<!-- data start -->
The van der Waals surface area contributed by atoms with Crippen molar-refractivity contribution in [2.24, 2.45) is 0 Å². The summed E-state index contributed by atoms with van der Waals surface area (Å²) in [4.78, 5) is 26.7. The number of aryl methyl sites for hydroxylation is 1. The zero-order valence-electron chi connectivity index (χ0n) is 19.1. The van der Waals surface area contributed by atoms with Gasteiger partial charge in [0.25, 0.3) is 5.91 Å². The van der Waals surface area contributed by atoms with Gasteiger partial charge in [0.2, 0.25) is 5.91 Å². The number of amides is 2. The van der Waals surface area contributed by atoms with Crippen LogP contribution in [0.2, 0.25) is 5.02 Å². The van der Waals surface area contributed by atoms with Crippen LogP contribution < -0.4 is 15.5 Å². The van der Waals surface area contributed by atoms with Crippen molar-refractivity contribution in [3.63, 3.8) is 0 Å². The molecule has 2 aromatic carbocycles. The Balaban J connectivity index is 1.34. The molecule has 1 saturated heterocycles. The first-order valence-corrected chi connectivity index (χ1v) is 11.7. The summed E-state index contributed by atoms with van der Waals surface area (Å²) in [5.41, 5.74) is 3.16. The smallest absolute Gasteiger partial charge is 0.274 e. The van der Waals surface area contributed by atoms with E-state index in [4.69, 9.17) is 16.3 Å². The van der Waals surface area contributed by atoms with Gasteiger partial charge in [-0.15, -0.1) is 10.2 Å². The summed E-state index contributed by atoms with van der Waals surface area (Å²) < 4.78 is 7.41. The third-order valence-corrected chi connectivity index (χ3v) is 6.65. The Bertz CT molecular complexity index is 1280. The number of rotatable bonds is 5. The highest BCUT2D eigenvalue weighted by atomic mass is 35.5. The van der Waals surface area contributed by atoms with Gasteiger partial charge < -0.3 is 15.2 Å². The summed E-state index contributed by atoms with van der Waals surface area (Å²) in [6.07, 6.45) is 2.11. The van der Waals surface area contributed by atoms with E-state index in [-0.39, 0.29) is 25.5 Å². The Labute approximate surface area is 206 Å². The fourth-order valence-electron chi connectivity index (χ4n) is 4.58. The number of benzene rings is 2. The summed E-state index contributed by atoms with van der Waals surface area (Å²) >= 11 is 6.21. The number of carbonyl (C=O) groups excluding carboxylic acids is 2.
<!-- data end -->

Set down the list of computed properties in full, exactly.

The van der Waals surface area contributed by atoms with Crippen molar-refractivity contribution in [2.24, 2.45) is 0 Å². The summed E-state index contributed by atoms with van der Waals surface area (Å²) in [4.78, 5) is 26.7. The number of aryl methyl sites for hydroxylation is 1. The zero-order valence-electron chi connectivity index (χ0n) is 19.1. The van der Waals surface area contributed by atoms with Gasteiger partial charge in [0.25, 0.3) is 5.91 Å². The van der Waals surface area contributed by atoms with Gasteiger partial charge in [0.2, 0.25) is 5.91 Å². The number of amides is 2. The van der Waals surface area contributed by atoms with Crippen LogP contribution in [0.2, 0.25) is 5.02 Å². The van der Waals surface area contributed by atoms with Crippen LogP contribution < -0.4 is 15.5 Å². The van der Waals surface area contributed by atoms with Crippen molar-refractivity contribution in [3.63, 3.8) is 0 Å². The molecule has 2 aromatic carbocycles. The Balaban J connectivity index is 1.34. The molecule has 1 saturated heterocycles. The first-order valence-corrected chi connectivity index (χ1v) is 11.7. The summed E-state index contributed by atoms with van der Waals surface area (Å²) in [5.41, 5.74) is 3.16. The smallest absolute Gasteiger partial charge is 0.274 e. The van der Waals surface area contributed by atoms with E-state index in [4.69, 9.17) is 16.3 Å². The van der Waals surface area contributed by atoms with Gasteiger partial charge in [-0.15, -0.1) is 10.2 Å². The summed E-state index contributed by atoms with van der Waals surface area (Å²) < 4.78 is 7.41. The third-order valence-corrected chi connectivity index (χ3v) is 6.65. The Bertz CT molecular complexity index is 1280. The number of rotatable bonds is 5. The highest BCUT2D eigenvalue weighted by atomic mass is 35.5. The van der Waals surface area contributed by atoms with Gasteiger partial charge < -0.3 is 15.2 Å². The summed E-state index contributed by atoms with van der Waals surface area (Å²) in [6.07, 6.45) is 2.11. The van der Waals surface area contributed by atoms with E-state index in [-0.39, 0.29) is 25.5 Å². The Labute approximate surface area is 206 Å². The fourth-order valence-electron chi connectivity index (χ4n) is 4.58. The number of benzene rings is 2. The summed E-state index contributed by atoms with van der Waals surface area (Å²) >= 11 is 6.21. The number of carbonyl (C=O) groups excluding carboxylic acids is 2.